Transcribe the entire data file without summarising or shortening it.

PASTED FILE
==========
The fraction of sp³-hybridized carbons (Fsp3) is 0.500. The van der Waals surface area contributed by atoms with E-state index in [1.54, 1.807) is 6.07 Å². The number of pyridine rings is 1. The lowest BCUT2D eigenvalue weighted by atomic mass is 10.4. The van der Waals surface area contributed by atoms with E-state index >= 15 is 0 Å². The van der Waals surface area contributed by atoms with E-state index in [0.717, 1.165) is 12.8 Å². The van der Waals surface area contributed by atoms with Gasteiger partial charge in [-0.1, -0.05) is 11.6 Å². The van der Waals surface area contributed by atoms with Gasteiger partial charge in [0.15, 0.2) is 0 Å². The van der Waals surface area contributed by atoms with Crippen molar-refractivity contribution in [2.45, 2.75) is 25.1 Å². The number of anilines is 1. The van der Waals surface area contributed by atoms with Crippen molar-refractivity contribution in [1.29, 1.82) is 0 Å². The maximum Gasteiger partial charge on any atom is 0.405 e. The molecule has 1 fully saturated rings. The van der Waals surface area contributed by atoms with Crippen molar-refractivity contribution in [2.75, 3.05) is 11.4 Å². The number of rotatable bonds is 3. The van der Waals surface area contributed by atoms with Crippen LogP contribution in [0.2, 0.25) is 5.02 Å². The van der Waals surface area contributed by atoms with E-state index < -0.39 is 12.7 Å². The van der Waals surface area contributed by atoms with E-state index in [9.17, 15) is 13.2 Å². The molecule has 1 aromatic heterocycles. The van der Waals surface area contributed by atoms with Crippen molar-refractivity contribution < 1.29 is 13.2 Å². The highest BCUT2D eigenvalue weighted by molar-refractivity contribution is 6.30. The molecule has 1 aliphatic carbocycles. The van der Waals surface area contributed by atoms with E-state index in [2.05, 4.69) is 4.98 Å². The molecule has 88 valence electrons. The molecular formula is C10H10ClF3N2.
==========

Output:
The fraction of sp³-hybridized carbons (Fsp3) is 0.500. The van der Waals surface area contributed by atoms with E-state index in [1.54, 1.807) is 6.07 Å². The number of pyridine rings is 1. The lowest BCUT2D eigenvalue weighted by atomic mass is 10.4. The van der Waals surface area contributed by atoms with E-state index >= 15 is 0 Å². The van der Waals surface area contributed by atoms with E-state index in [0.717, 1.165) is 12.8 Å². The van der Waals surface area contributed by atoms with Gasteiger partial charge in [-0.1, -0.05) is 11.6 Å². The van der Waals surface area contributed by atoms with Gasteiger partial charge in [0.15, 0.2) is 0 Å². The van der Waals surface area contributed by atoms with Crippen molar-refractivity contribution in [2.45, 2.75) is 25.1 Å². The number of anilines is 1. The van der Waals surface area contributed by atoms with Crippen molar-refractivity contribution in [1.29, 1.82) is 0 Å². The maximum Gasteiger partial charge on any atom is 0.405 e. The molecule has 1 fully saturated rings. The van der Waals surface area contributed by atoms with Crippen molar-refractivity contribution in [2.75, 3.05) is 11.4 Å². The number of rotatable bonds is 3. The van der Waals surface area contributed by atoms with Crippen LogP contribution in [0.2, 0.25) is 5.02 Å². The van der Waals surface area contributed by atoms with E-state index < -0.39 is 12.7 Å². The van der Waals surface area contributed by atoms with E-state index in [9.17, 15) is 13.2 Å². The molecule has 1 aromatic heterocycles. The van der Waals surface area contributed by atoms with Crippen molar-refractivity contribution < 1.29 is 13.2 Å². The highest BCUT2D eigenvalue weighted by molar-refractivity contribution is 6.30. The molecule has 1 aliphatic carbocycles. The van der Waals surface area contributed by atoms with E-state index in [2.05, 4.69) is 4.98 Å². The molecule has 88 valence electrons. The molecular formula is C10H10ClF3N2.